[ 334 Pa. Super. Page 583]

    address listed in police files and that appellee may have returned to Wisconsin. Additionally, Sergeant Klepac contacted the electric, gas and phone companies, as well as the Department of Welfare. He discovered that appellee may have been in the Northeast Philadelphia area. As a result of this investigation, an advertisement was placed in a local Northeast Philadelphia newspaper; the ad contained a photograph and physical description of the appellee, along with a request that anyone with information, contact the police. Furthermore, Sergeant Klepac placed the appellee's name in the national crime computer (NCIC) and the Philadelphia crime computer (PCIC). These computers circulate throughout the country and state that a defendant is wanted in Pennsylvania.

It is undisputed that the Commonwealth bears the burden of proving by a preponderance of the evidence that the police exercised due diligence in trying to find appellee. Commonwealth v. Mitchell, 472 Pa. 553, 372 A.2d 826 (1977); Commonwealth v. Dorsey, 294 Pa. Super. 584, 440 A.2d 619 (1982). "The 'due diligence' required of the police does not demand perfect vigilance and punctilious care, but rather a reasonable effort." Commonwealth v. Polsky, 493 Pa. 402, 407, 426 A.2d 610, 613 (1981); see also Commonwealth v. Fanelli, 292 Pa. Super. 100, 436 A.2d 1024 (1981). Moreover,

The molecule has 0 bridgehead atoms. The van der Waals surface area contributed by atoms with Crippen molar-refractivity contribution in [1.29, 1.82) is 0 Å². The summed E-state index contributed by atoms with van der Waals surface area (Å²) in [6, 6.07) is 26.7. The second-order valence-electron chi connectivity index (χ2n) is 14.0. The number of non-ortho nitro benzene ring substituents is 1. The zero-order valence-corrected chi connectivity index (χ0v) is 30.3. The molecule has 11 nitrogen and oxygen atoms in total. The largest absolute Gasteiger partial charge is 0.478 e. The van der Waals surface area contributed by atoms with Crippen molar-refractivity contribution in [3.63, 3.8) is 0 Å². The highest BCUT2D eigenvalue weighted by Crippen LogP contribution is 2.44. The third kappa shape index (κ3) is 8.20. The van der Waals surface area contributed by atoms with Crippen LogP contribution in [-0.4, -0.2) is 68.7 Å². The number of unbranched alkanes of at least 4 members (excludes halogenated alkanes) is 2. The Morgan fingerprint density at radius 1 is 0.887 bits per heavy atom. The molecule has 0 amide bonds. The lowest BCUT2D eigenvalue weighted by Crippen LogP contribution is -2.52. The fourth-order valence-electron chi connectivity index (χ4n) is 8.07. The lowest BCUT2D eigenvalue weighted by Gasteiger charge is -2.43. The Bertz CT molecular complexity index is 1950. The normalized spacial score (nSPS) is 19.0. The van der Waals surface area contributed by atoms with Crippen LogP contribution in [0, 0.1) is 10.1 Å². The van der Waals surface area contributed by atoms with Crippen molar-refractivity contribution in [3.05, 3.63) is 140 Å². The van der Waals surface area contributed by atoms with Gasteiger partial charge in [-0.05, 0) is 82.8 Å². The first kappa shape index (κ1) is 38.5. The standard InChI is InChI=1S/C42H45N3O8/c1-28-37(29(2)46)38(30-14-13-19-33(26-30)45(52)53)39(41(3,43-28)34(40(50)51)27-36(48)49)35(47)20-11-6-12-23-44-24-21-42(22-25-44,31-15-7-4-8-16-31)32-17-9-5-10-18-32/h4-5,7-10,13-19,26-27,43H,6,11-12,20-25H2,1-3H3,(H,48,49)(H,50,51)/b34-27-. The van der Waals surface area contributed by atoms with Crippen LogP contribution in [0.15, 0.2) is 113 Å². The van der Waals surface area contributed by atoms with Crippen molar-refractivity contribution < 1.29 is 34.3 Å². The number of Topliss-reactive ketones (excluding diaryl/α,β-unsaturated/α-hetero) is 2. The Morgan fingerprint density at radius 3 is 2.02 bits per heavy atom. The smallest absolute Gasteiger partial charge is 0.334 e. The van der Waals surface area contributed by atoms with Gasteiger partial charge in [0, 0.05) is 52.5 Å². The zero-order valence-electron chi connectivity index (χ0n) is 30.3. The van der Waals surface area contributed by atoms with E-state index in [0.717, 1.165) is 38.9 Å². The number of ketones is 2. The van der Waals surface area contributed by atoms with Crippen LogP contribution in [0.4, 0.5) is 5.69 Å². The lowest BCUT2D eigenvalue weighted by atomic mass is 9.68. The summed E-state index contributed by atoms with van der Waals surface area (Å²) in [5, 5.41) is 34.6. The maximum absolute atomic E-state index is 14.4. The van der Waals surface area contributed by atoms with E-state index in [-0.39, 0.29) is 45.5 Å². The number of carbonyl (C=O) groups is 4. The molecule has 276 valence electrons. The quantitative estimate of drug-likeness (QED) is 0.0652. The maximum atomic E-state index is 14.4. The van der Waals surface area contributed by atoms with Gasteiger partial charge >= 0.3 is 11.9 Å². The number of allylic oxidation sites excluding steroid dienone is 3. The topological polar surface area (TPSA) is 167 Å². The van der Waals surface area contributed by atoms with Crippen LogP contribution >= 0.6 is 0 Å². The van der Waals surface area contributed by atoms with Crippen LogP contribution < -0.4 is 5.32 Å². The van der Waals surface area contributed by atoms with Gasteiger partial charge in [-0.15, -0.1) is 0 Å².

It is not the function of our courts to second-guess the methods used by police to locate accused persons. The analysis to be employed is whether, considering the information available to the police, they have acted with diligence in attempting to locate the accused. Deference must be afforded the police officer's judgment as to which avenues of approach will be fruitful.

Commonwealth v. Mitchell, supra, 472 Pa. at 566, 372 A.2d at 832.

In considering "the information available to the police," we do not ask whether the police had available all the information they might have had available -- in other words, whether they did all they could have done. Instead,

[ 334 Pa. Super. Page 584]

    we ask whether what they did do was enough to constitute due diligence.